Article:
The Next 30 is a joke, but don't count them out

On November 12th, The Next 30 launched, professing to be a grassroots platform that will “engage in discussions with citizens about values that unite us and ideas and policies to build our shared future.” If this sounds vague and toothless, it’s because it is. This is a project led by a cadre of centrist professionals who, for all their professional success, understand their increasing irrelevance as political actors in this province. It’s easy to dismiss, and many have, but don’t count them out. The Next 30 bears the hallmarks of other projects that have proven to be harmful to the left.

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Locals stepped in when the UCP took Lethbridge's SCS away. But now police and the city are pressuring them to stop

Two months ago, Lethbridge citizens got together to figure out how respond to the UCP’s recent closure of the local supervised consumption site (SCS). The SCS had been the busiest consumption site in Canada (possibly North America) and provided comprehensive consumption services, as well as 16 other health care and outreach services. Locals stepped up to provide what had been taken away. But now the Lethbridge police and city administration are trying to shut that down.

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Contact tracing is broken and it’s the canary in the coal mine

Contact tracing is broken. 

Dr. Hinshaw told us on November 5th that contact tracers would now only be contacting people in “high priority settings.” Only the close contacts of health care workers, minors, and individuals who live or work within communal facilities (like long term care homes) would be notified that they had been exposed to COVID-19 and that they should self-quarantine. People sick with COVID in a non-priority setting were now expected to now do all of this on their own. 

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POD: Alberta – This is fine

Dave Cournoyer of Daveberta fame joins us to discuss Alberta's multiple overlapping crises. We talk COVID-19, Jason Kenney's $1.7 billion dollar whoopsie, conservative connected law firms making bank and how the smart money is on Joe Biden cancelling the Keystone XL pipeline. 

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Open Letter to the Hope Mission from Shades of Colour

Originally published on the Shades of Colour Instagram account. Republished with permission. 

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The latest UCP anti-labour bill means a crueler world for sick and injured workers and even more power for the boss

The UCP’s latest anti-worker legislation, the Orwellian-named Ensuring Safety and Cutting Red Tape Act (otherwise known as BIll 47), is another attempt by the UCP to roll Alberta back a couple decades when it comes to workers rights.

These changes reduce costs for employers on the backs of workers, transfer even more power to the boss and will see workers face an even crueler world if they get sick or injured on the job. When Albertans get up in the morning to go to work they expect to come home safe and healthy. For some workers that isn’t the reality. Here are the biggest changes to Occupational Health and Safety (OHS)  and the Workers Compensation Board (WCB) in this legislation that will affect you in your day to day work life.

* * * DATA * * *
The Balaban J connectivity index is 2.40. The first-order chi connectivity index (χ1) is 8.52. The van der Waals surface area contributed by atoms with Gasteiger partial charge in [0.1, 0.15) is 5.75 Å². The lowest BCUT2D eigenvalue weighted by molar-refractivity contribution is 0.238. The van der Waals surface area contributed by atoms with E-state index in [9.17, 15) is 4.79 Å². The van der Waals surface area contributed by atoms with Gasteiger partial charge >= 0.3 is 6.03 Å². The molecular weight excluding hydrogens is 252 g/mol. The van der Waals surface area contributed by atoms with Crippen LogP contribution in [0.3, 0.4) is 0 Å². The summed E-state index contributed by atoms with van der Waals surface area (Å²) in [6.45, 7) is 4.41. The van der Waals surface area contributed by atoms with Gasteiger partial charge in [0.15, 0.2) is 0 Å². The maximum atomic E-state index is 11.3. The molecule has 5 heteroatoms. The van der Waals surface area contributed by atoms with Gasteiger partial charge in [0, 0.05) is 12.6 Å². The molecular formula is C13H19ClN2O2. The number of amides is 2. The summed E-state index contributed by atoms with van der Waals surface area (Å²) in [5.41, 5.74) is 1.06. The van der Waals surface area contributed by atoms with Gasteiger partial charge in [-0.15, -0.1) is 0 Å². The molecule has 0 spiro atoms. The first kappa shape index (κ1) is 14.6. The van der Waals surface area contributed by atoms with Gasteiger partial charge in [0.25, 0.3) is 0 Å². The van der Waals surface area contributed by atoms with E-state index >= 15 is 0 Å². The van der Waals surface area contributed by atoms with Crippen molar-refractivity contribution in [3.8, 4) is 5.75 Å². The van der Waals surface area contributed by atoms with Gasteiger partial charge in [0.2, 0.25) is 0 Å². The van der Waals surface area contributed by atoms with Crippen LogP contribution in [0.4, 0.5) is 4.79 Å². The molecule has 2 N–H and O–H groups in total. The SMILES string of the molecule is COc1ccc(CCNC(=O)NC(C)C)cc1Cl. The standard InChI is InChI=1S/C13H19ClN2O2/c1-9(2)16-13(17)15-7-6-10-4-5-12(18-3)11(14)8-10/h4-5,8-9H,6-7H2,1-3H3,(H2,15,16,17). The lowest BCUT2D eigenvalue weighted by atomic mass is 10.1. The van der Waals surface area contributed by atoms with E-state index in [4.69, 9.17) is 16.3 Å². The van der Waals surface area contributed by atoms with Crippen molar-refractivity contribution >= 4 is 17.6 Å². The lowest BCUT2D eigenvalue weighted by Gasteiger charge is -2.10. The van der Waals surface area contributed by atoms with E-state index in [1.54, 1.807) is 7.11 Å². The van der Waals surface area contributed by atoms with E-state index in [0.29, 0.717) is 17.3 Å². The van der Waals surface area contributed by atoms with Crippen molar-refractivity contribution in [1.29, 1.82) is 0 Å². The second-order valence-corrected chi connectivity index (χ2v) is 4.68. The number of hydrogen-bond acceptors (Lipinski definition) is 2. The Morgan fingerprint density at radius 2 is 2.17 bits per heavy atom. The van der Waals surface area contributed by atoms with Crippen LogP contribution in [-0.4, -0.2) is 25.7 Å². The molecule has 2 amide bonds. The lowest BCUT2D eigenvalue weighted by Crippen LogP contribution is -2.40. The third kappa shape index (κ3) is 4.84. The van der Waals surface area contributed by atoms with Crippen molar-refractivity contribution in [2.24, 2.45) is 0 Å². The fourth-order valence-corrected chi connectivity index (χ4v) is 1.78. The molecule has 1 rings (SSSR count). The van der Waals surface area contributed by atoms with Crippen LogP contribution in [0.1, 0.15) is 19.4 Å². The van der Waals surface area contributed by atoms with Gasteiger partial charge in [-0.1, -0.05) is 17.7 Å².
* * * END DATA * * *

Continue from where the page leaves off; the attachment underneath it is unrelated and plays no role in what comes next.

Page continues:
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Kenney bet big on Trump and KXL – but Biden won

Six months ago president-elect Joe Biden said "I've been against Keystone from the beginning. It is tarsands that we don't need — that in fact is very, very high pollutant." 

Joe Biden has been clear: he’s going to kill this project. He was always going to kill this project. Yet even when it was brutally obvious that Biden would be America’s next president, Premier Kenney kept betting the farm on Keystone XL.

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The poppy is over. Remembrance Day is not.

Every year the poppy is at the centre of a cyclical, empty, culture war debate. Last year, it was Don Cherry. This year, it’s Whole Foods

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Jason Kenney's $1.6 billion whoopsie

It’s been a wild week for political news. Now that the big distraction to our south is (mostly) out of the way, let me catch you up on what’s been happening locally.

The Auditor General released the latest audit of Alberta’s books and wow, is it brutal. The AG found over $1.6 billion of accounting screw-ups under the UCP, a nearly unprecedented level of book-fudging.

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Law firms with conservative connections doing big business under UCP government

Three law firms with deep connections to the United Conservative Party have recently gained a large amount of business from the Alberta government, publicly available documents show.

“It demonstrates a connection between political activism, donations to key players, and rewards in terms of legal service billings,” says Nigel Bankes, the natural resource law chair in the faculty of law at the university of Calgary.

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